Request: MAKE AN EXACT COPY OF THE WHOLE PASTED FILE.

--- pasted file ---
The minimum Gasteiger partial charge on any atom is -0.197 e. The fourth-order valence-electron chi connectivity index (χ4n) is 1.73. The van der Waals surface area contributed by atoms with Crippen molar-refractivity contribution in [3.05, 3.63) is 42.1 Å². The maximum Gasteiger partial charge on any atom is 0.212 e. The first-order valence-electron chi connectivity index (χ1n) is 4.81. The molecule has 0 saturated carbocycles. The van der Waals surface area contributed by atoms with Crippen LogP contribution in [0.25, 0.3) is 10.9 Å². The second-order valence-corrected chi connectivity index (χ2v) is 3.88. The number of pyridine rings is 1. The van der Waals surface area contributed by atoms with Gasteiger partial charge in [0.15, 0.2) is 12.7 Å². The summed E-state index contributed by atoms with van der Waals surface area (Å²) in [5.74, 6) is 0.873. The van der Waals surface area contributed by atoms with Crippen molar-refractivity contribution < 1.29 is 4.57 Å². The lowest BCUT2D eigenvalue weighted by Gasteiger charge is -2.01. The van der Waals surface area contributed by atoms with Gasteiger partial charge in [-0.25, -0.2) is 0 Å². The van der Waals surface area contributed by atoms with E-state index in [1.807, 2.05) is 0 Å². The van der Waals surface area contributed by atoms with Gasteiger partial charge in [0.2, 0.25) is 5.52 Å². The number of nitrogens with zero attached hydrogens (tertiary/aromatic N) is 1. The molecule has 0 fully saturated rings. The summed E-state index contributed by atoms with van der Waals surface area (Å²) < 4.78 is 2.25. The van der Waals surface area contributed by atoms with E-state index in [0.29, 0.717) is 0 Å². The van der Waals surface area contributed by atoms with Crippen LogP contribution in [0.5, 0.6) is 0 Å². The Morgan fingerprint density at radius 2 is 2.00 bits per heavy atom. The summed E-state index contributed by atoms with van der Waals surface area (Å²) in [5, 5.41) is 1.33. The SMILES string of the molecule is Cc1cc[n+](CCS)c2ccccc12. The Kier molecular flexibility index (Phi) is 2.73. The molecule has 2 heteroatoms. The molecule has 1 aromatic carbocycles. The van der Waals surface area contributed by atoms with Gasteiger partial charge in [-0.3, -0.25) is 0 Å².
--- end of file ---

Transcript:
The minimum Gasteiger partial charge on any atom is -0.197 e. The fourth-order valence-electron chi connectivity index (χ4n) is 1.73. The van der Waals surface area contributed by atoms with Crippen molar-refractivity contribution in [3.05, 3.63) is 42.1 Å². The maximum Gasteiger partial charge on any atom is 0.212 e. The first-order valence-electron chi connectivity index (χ1n) is 4.81. The molecule has 0 saturated carbocycles. The van der Waals surface area contributed by atoms with Crippen LogP contribution in [0.25, 0.3) is 10.9 Å². The second-order valence-corrected chi connectivity index (χ2v) is 3.88. The number of pyridine rings is 1. The van der Waals surface area contributed by atoms with Gasteiger partial charge in [0.15, 0.2) is 12.7 Å². The summed E-state index contributed by atoms with van der Waals surface area (Å²) in [5.74, 6) is 0.873. The van der Waals surface area contributed by atoms with Crippen molar-refractivity contribution < 1.29 is 4.57 Å². The lowest BCUT2D eigenvalue weighted by Gasteiger charge is -2.01. The van der Waals surface area contributed by atoms with Gasteiger partial charge in [-0.25, -0.2) is 0 Å². The van der Waals surface area contributed by atoms with E-state index in [1.807, 2.05) is 0 Å². The van der Waals surface area contributed by atoms with Gasteiger partial charge in [0.2, 0.25) is 5.52 Å². The number of nitrogens with zero attached hydrogens (tertiary/aromatic N) is 1. The molecule has 0 fully saturated rings. The summed E-state index contributed by atoms with van der Waals surface area (Å²) < 4.78 is 2.25. The van der Waals surface area contributed by atoms with E-state index in [0.29, 0.717) is 0 Å². The van der Waals surface area contributed by atoms with Crippen LogP contribution in [0.5, 0.6) is 0 Å². The Morgan fingerprint density at radius 2 is 2.00 bits per heavy atom. The summed E-state index contributed by atoms with van der Waals surface area (Å²) in [5, 5.41) is 1.33. The SMILES string of the molecule is Cc1cc[n+](CCS)c2ccccc12. The Kier molecular flexibility index (Phi) is 2.73. The molecule has 2 heteroatoms. The molecule has 1 aromatic carbocycles. The van der Waals surface area contributed by atoms with Gasteiger partial charge in [-0.3, -0.25) is 0 Å².